A slow start, a moderate build-up, a frantic finish with Mo Farah winning. Can anyone prevent this scenario from playing out in Moscow?
Such has been the British runner’s dominance over 5000m and 10,000m on the track in recent times that it is surprising to reflect that it has been relatively short-lived.
A double at the 2010 European Athletics Championships had limited significance in a world dominated by African distance runners and Farah’s first race at the Daegu 2011 World Championships saw him beaten to the line in the 10,000m by Ethiopia’s Ibrahim Jeilan after an eye-popping sprint in the last 400 metres.
However, since then, it has been Mo, and more Mo.
Farah took the 5000m in Daegu, holding off USA’s Bernard Lagat and Ethiopia’s Dejen Gebremeskel comfortably enough in the straight, before shaking the Olympic Stadium to its foundations last summer with a distance double at London 2012 Olympic Games, and he will start favourite at both distances in Moscow.
How to beat him in the 5000 metres then, and if you work out how, then who can do it?Remember this is a man who also set a European 1500m record in Monaco less than a month ago.
Tactically astute, aware of being in the right position at the right time, combined with finishing speed of sub-51 seconds, demonstrated in the European Team Championships 5000m this year, suggests it would be folly to rely on trying to beat Farah in the last lap.
In the London 5000m final, Ethiopian team mates Gebrmeskel and the young prodigy Hagos Gebrhiwet tried a long run for home, picking up the pace over the last four to five laps. Again, Farah trumped the opposition, though it must be said the acceleration was neither savage enough nor sustained all the way through to the finish.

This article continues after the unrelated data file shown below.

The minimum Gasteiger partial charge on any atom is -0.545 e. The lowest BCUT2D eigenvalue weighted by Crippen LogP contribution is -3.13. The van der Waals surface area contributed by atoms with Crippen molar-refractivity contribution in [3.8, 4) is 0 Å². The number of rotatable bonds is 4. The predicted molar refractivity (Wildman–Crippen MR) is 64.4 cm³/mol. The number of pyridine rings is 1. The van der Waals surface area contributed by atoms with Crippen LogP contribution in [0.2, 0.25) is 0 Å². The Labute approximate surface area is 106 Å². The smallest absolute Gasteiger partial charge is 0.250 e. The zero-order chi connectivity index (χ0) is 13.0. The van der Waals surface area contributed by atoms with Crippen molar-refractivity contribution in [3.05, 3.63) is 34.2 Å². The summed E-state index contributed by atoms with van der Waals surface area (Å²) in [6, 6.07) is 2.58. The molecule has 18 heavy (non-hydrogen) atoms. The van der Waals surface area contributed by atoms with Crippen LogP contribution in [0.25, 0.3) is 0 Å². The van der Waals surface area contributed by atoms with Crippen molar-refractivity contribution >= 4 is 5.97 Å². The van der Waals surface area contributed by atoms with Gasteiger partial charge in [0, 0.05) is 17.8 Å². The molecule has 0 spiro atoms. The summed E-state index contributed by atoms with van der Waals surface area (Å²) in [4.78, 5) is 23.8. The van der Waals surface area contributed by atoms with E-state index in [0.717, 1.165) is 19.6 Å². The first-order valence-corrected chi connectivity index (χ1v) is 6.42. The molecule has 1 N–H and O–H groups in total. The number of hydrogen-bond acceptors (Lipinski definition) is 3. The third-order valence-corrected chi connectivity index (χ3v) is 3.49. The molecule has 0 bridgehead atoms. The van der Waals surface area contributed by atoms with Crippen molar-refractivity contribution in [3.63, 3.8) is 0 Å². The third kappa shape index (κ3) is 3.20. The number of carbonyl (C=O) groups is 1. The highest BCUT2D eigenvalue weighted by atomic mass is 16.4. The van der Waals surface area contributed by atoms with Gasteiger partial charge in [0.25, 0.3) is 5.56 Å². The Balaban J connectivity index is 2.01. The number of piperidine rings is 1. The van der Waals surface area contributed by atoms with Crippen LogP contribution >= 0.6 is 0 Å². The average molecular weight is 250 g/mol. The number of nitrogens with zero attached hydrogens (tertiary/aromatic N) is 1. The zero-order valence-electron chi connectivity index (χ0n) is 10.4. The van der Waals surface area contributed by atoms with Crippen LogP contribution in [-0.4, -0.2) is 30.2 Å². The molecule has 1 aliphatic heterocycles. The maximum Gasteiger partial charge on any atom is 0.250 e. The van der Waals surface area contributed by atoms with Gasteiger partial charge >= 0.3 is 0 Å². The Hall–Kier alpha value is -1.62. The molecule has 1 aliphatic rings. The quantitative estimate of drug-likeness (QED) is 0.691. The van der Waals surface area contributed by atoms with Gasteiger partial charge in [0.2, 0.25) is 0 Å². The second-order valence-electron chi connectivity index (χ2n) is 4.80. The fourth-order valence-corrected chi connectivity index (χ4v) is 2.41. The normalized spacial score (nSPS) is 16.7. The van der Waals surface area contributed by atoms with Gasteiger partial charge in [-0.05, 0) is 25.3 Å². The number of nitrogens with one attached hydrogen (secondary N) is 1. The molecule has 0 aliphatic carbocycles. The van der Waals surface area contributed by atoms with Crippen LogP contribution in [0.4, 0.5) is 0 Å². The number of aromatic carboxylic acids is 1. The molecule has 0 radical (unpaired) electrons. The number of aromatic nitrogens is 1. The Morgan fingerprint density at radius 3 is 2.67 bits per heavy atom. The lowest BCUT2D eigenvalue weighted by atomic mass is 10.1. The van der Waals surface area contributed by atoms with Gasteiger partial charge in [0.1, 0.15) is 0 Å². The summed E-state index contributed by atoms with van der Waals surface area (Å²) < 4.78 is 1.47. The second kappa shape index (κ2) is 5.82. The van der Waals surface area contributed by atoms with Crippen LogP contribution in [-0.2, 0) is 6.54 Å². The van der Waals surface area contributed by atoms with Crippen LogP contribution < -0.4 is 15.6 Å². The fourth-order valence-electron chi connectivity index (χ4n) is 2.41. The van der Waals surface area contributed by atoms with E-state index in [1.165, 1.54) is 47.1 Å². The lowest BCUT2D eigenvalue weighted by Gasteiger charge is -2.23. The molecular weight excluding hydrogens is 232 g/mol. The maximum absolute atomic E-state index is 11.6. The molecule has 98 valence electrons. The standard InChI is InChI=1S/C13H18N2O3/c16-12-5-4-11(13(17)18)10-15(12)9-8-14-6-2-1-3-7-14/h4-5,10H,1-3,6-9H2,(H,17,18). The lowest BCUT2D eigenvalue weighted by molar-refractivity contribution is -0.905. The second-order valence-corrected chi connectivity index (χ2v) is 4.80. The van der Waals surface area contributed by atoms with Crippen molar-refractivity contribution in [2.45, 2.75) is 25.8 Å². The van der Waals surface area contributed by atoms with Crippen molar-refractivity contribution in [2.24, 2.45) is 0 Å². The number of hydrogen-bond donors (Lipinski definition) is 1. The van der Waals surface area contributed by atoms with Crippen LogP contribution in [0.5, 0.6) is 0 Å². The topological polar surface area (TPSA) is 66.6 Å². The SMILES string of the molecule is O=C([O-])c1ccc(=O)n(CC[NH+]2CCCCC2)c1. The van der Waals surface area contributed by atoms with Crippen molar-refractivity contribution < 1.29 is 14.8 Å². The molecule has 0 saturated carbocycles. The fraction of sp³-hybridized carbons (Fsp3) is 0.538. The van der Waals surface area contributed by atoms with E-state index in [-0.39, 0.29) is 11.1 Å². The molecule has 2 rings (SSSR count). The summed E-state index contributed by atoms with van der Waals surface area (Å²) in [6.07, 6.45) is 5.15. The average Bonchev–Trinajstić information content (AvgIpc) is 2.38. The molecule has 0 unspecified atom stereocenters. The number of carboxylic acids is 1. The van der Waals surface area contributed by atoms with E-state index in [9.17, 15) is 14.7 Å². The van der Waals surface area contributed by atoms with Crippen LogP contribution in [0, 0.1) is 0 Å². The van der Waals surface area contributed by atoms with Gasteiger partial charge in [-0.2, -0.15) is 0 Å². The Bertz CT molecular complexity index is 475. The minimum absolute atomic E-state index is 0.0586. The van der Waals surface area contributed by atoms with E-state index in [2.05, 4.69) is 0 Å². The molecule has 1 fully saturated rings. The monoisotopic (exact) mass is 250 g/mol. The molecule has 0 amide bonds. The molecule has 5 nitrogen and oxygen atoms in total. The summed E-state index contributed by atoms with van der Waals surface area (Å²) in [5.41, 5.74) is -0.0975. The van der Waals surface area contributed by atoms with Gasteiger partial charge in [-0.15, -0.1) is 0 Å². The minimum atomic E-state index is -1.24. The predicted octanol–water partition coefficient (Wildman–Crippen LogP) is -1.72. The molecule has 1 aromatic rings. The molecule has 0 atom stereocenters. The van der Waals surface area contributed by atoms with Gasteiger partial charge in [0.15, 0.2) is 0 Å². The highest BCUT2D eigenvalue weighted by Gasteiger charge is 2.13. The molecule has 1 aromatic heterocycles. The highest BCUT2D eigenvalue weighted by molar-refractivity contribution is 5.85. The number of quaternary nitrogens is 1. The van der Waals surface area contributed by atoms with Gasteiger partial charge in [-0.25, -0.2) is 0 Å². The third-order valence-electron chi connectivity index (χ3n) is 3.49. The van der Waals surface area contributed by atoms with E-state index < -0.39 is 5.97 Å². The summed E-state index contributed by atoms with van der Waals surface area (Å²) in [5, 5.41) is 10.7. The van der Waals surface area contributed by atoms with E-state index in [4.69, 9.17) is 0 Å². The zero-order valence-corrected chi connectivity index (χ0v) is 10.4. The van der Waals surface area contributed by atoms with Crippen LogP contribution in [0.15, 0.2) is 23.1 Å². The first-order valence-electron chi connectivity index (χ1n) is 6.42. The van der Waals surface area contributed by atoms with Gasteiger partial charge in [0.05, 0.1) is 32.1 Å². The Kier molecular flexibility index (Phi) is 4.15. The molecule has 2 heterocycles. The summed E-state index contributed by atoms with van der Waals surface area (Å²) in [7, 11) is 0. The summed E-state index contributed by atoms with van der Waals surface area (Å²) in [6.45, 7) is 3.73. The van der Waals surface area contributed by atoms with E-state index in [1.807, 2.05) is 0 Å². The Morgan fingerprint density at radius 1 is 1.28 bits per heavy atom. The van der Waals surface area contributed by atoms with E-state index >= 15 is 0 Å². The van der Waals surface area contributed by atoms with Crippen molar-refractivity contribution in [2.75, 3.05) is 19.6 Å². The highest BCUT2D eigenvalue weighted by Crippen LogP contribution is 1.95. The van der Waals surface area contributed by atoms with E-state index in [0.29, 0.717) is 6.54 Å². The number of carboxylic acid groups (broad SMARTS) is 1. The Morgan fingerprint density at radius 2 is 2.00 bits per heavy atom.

So who is game to try something else in Moscow?
It might be Lagat, who continues to compete at a high level despite heading into his late 30s. Lagat loses little to Farah for tactical nous and is one of the few who might beat him for finishing speed.
Galen Rupp, Lagat’s US team mate and Farah’s US training partner, might also possess the strengths to bring Farah down. Sharing the same coach as Farah in Alberto Salazar, Rupp has made unspectacular progress to quite spectacular performance levels. Is he now ready to step out of his training mate’s shadow?
Courtesy of Isaiah Koech’s wild card as 2012 IAAF Diamond Race winner, Kenya fields four competitors.
Koech ran, and won, the trial anyway, showing an impressive finish to defeat Thomas Longosiwa and Edwin Soi. All three have the credentials to take the race on in Moscow and Soi did out-kick an admittedly unwell Farah to win the 5000m at the Diamond League meeting in Eugene on 1 June.
In something of a surprise, the Kenyan selectors gave the final spot to John Kipkoech, a former World Junior Championships silver medallist who finished just fifth.
If Ethiopia again selects on times, its trio is likely to be Yenew Alamirew, Gebrhiwet and Muktar Edris.
Of the three, the aggressive Gebrhiwet may be the one bold enough to try to take the race away from Farah. He has Diamond League wins in Doha (at 3000m) and New York to his name this year and was a close second behind Alamirew in Lausanne.
Since Eliud Kipchoge won in Paris in 2003 in a championship record 12:52.79 we have not seen a fast World Championships final but, whatever the ultimate outcome in Moscow, someone is going to have to be running very fast for a significant portion of the race to beat Mo Farah.
And even then, Mo may just run a little faster.
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Len Johnson for the IAAF